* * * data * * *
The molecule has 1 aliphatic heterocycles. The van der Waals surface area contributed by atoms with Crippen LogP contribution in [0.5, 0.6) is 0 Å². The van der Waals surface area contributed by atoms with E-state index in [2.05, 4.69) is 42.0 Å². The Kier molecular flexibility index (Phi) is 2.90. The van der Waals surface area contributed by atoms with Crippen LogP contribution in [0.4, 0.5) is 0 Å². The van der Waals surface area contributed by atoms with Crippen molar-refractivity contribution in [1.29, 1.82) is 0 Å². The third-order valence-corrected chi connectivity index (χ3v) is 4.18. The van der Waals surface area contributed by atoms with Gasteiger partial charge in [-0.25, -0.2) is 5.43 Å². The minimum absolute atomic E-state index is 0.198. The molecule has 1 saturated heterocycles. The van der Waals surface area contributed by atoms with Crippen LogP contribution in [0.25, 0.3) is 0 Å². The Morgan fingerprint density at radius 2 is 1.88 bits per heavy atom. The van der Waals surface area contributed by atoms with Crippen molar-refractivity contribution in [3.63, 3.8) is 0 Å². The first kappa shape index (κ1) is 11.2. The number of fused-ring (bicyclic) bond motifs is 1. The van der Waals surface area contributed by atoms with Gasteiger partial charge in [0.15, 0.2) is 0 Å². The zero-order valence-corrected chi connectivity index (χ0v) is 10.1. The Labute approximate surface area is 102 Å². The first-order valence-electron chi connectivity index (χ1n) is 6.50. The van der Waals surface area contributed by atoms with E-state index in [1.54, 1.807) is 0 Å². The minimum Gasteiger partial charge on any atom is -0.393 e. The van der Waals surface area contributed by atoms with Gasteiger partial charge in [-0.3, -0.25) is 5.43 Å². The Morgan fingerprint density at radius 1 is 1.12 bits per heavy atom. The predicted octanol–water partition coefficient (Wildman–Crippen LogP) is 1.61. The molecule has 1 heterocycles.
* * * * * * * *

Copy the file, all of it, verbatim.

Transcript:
The molecule has 1 aliphatic heterocycles. The van der Waals surface area contributed by atoms with Crippen LogP contribution in [0.5, 0.6) is 0 Å². The van der Waals surface area contributed by atoms with E-state index in [2.05, 4.69) is 42.0 Å². The Kier molecular flexibility index (Phi) is 2.90. The van der Waals surface area contributed by atoms with Crippen LogP contribution in [0.4, 0.5) is 0 Å². The van der Waals surface area contributed by atoms with Crippen molar-refractivity contribution in [1.29, 1.82) is 0 Å². The third-order valence-corrected chi connectivity index (χ3v) is 4.18. The van der Waals surface area contributed by atoms with Gasteiger partial charge in [-0.25, -0.2) is 5.43 Å². The minimum absolute atomic E-state index is 0.198. The molecule has 1 saturated heterocycles. The van der Waals surface area contributed by atoms with Crippen LogP contribution in [0.25, 0.3) is 0 Å². The Morgan fingerprint density at radius 2 is 1.88 bits per heavy atom. The van der Waals surface area contributed by atoms with Crippen molar-refractivity contribution in [3.63, 3.8) is 0 Å². The first kappa shape index (κ1) is 11.2. The number of fused-ring (bicyclic) bond motifs is 1. The van der Waals surface area contributed by atoms with Gasteiger partial charge in [0.15, 0.2) is 0 Å². The zero-order valence-corrected chi connectivity index (χ0v) is 10.1. The Labute approximate surface area is 102 Å². The first-order valence-electron chi connectivity index (χ1n) is 6.50. The van der Waals surface area contributed by atoms with E-state index in [1.54, 1.807) is 0 Å². The minimum Gasteiger partial charge on any atom is -0.393 e. The van der Waals surface area contributed by atoms with Gasteiger partial charge in [-0.3, -0.25) is 5.43 Å². The Morgan fingerprint density at radius 1 is 1.12 bits per heavy atom. The predicted octanol–water partition coefficient (Wildman–Crippen LogP) is 1.61. The molecule has 1 heterocycles.